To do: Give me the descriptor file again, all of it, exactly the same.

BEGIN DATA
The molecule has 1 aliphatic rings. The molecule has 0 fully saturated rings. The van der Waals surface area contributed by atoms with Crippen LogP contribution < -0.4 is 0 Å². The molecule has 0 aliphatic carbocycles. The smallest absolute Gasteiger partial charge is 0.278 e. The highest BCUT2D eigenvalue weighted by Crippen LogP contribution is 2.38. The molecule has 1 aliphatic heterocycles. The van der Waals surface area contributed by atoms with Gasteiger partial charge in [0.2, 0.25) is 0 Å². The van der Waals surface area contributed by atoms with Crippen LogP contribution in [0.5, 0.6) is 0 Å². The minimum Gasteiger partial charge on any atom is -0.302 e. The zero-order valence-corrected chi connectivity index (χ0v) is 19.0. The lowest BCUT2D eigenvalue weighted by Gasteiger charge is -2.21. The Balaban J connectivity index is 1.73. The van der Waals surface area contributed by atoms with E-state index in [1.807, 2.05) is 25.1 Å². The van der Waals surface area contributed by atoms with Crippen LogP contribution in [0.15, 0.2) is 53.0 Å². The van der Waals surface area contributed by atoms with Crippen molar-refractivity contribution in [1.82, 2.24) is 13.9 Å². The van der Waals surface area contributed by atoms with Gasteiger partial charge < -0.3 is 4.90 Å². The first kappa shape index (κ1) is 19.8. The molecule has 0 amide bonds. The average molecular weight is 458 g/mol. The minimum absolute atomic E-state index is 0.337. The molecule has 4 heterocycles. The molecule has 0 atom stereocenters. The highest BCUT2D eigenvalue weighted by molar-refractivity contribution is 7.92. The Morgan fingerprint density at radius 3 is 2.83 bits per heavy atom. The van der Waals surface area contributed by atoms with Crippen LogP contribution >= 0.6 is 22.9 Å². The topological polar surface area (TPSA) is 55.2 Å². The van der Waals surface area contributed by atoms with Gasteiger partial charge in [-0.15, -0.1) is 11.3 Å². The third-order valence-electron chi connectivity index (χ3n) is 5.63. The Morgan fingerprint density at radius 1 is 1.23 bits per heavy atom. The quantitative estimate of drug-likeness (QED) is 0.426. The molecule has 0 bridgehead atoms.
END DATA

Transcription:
The molecule has 1 aliphatic rings. The molecule has 0 fully saturated rings. The van der Waals surface area contributed by atoms with Crippen LogP contribution < -0.4 is 0 Å². The molecule has 0 aliphatic carbocycles. The smallest absolute Gasteiger partial charge is 0.278 e. The highest BCUT2D eigenvalue weighted by Crippen LogP contribution is 2.38. The molecule has 1 aliphatic heterocycles. The van der Waals surface area contributed by atoms with Gasteiger partial charge in [0.2, 0.25) is 0 Å². The van der Waals surface area contributed by atoms with Crippen LogP contribution in [0.5, 0.6) is 0 Å². The minimum Gasteiger partial charge on any atom is -0.302 e. The zero-order valence-corrected chi connectivity index (χ0v) is 19.0. The lowest BCUT2D eigenvalue weighted by Gasteiger charge is -2.21. The Balaban J connectivity index is 1.73. The van der Waals surface area contributed by atoms with E-state index in [1.807, 2.05) is 25.1 Å². The van der Waals surface area contributed by atoms with Crippen LogP contribution in [0.15, 0.2) is 53.0 Å². The van der Waals surface area contributed by atoms with Crippen molar-refractivity contribution in [1.82, 2.24) is 13.9 Å². The van der Waals surface area contributed by atoms with Gasteiger partial charge < -0.3 is 4.90 Å². The first kappa shape index (κ1) is 19.8. The molecule has 0 amide bonds. The average molecular weight is 458 g/mol. The minimum absolute atomic E-state index is 0.337. The molecule has 4 heterocycles. The molecule has 0 atom stereocenters. The highest BCUT2D eigenvalue weighted by molar-refractivity contribution is 7.92. The Morgan fingerprint density at radius 3 is 2.83 bits per heavy atom. The van der Waals surface area contributed by atoms with Crippen LogP contribution >= 0.6 is 22.9 Å². The topological polar surface area (TPSA) is 55.2 Å². The van der Waals surface area contributed by atoms with Gasteiger partial charge in [-0.15, -0.1) is 11.3 Å². The third-order valence-electron chi connectivity index (χ3n) is 5.63. The Morgan fingerprint density at radius 1 is 1.23 bits per heavy atom. The quantitative estimate of drug-likeness (QED) is 0.426. The molecule has 0 bridgehead atoms.